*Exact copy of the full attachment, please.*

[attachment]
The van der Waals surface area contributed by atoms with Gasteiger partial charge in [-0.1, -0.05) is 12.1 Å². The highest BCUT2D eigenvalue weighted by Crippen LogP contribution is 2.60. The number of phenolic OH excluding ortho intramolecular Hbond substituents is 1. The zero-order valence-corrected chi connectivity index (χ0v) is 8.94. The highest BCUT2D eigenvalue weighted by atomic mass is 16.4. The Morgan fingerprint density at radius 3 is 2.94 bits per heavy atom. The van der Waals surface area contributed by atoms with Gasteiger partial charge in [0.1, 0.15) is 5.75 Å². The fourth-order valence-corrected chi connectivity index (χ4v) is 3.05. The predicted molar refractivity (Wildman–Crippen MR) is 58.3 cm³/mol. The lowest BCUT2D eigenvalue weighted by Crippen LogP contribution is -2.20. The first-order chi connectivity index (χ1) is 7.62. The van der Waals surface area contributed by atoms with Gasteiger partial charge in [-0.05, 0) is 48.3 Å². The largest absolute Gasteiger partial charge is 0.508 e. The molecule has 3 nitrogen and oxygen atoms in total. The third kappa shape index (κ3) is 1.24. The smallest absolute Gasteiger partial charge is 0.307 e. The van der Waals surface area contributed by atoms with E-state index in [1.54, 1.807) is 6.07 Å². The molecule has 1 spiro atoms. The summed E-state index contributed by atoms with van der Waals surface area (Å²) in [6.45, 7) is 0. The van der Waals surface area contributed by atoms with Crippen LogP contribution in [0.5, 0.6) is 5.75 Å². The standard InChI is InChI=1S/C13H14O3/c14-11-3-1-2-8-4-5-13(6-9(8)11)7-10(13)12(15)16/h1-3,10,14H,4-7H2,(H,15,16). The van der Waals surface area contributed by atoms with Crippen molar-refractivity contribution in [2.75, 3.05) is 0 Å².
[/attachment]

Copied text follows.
The van der Waals surface area contributed by atoms with Gasteiger partial charge in [-0.1, -0.05) is 12.1 Å². The highest BCUT2D eigenvalue weighted by Crippen LogP contribution is 2.60. The number of phenolic OH excluding ortho intramolecular Hbond substituents is 1. The zero-order valence-corrected chi connectivity index (χ0v) is 8.94. The highest BCUT2D eigenvalue weighted by atomic mass is 16.4. The Morgan fingerprint density at radius 3 is 2.94 bits per heavy atom. The van der Waals surface area contributed by atoms with Gasteiger partial charge in [0.1, 0.15) is 5.75 Å². The fourth-order valence-corrected chi connectivity index (χ4v) is 3.05. The predicted molar refractivity (Wildman–Crippen MR) is 58.3 cm³/mol. The lowest BCUT2D eigenvalue weighted by Crippen LogP contribution is -2.20. The first-order chi connectivity index (χ1) is 7.62. The van der Waals surface area contributed by atoms with Gasteiger partial charge in [-0.05, 0) is 48.3 Å². The largest absolute Gasteiger partial charge is 0.508 e. The molecule has 3 nitrogen and oxygen atoms in total. The third kappa shape index (κ3) is 1.24. The smallest absolute Gasteiger partial charge is 0.307 e. The van der Waals surface area contributed by atoms with E-state index in [1.54, 1.807) is 6.07 Å². The molecule has 1 spiro atoms. The summed E-state index contributed by atoms with van der Waals surface area (Å²) in [6.45, 7) is 0. The van der Waals surface area contributed by atoms with Crippen LogP contribution in [0.5, 0.6) is 5.75 Å². The standard InChI is InChI=1S/C13H14O3/c14-11-3-1-2-8-4-5-13(6-9(8)11)7-10(13)12(15)16/h1-3,10,14H,4-7H2,(H,15,16). The van der Waals surface area contributed by atoms with Crippen molar-refractivity contribution in [2.75, 3.05) is 0 Å².